On 13 March, the Australia-Israel Chamber of Commerce, together with partners Commonwealth Bank and BWD hosted a business lunch featuring panel of experts including Kylie Macfarlane, General Manager Corporate Responsibility, Commonwealth Bank of Australia, Dr Hugh Bradlow, President of the Australian Academy of Technology and Engineering, board member of Silicon Quantum Computing and former Chief Scientist at Telstra and Dr Jeanne Ng, Director of CLP Research Institute and Chairman of the Hong Kong Institute of Qualified Environmental Professionals.
The discussion was wide-ranging and explored how and why sustainability and technology are driving the new corporate agenda, how to manage technological disruption and create sustainable busines practices and how corporate Australia can profit from the Fourth Industrial Revolution.
Moderator Derryn Heilbuth, Managing Director of strategic advisory firm BWD kicked off discussions by asking panellists where they saw the biggest opportunities in fourth industrial revolution.
Dr. Hugh Bradlow said blockchain was too fragmented, but IoT would transform the world and 5G would have a huge impact across the economy.
“The industries most affected will be healthcare and transport. Machine vision and big data are important, the rest of the technologies are still emerging,” he said.
On the question of ethics around AI, Kylie MacFarlane said ethics committees and frameworks would become the norm as the data economy and resulting issues of privacy grew.
“As corporates, if we use data, we need to ask ourselves how do we think about privacy at scale?”
Dr. Jeanne Ng agreed that ethics was very important. She said that technologies happen where there’s no regulation.
“Regulation will come, but it’s a laggard,” she said.
“There is innovation, then a flurry of activity and then regulation will respond to cracks in the ecosystem. How prepared are we to self-regulate and be accountable?”
Jeannie added it would be good if businesses got together to level the playing field and started to shape some principles.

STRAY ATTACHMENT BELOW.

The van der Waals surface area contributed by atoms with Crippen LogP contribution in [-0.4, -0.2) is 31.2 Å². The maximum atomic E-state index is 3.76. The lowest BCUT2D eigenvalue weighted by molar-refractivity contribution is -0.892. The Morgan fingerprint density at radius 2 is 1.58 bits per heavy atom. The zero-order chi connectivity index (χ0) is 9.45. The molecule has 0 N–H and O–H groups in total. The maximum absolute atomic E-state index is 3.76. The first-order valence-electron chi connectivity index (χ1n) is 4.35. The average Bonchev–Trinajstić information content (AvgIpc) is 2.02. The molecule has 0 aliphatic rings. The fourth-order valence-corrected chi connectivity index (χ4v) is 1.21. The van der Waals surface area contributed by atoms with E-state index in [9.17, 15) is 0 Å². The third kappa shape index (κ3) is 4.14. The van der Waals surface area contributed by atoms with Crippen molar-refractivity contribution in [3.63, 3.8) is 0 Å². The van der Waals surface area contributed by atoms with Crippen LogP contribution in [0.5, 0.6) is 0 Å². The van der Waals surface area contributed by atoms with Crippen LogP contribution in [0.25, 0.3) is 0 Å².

The discussion moved to the opportunity around smart cities, and, in particular, China and Hong Kong’s response to the growing interest in smart cities.
Jeanne said that things were moving very quickly in China, but that Hong Kong was a little behind.
“It’s very fast in China, and there are a lot of advancements you don’t hear about. It’s top down in China - data is owned by government - so the question of privacy doesn’t apply. The government can advance technologies very quickly as it has the right to know where its citizens are at any given time,” she said.
She spoke of a report released by the China State Council recommending that nine mainland Chinese cities work together to become comparable to Silicon Valley, but she said there is a social and psychological barrier that needs to be overcome.
“The governments between the different cities are not used to communicating, everyone sees each other as a competitor. We need to learn to collaborate,” she said.
Hugh said there were only two key areas with regards to smart cities – traffic/transport/parking and policing and surveillance. He said things like ‘smart bins’ were insignificant.
The panel were asked to share their thoughts on whether we have the business culture capable of addressing 21st century problems, and were we making a mistake by putting the ‘geeks’ in the back office and not getting them involved in strategy?
Kylie said we will evolve because we will have to.
“It won’t be a smooth, consistent transition - there will be economic winners and losers, companies will come in and out, share prices will go up and down. There is a social shift that has to happen,” she said.
“What role will organisations have in welfare provisions when we transition workforces, and how do we make sure the social consequences aren’t a shock that adversely affects people’s health and wellbeing?”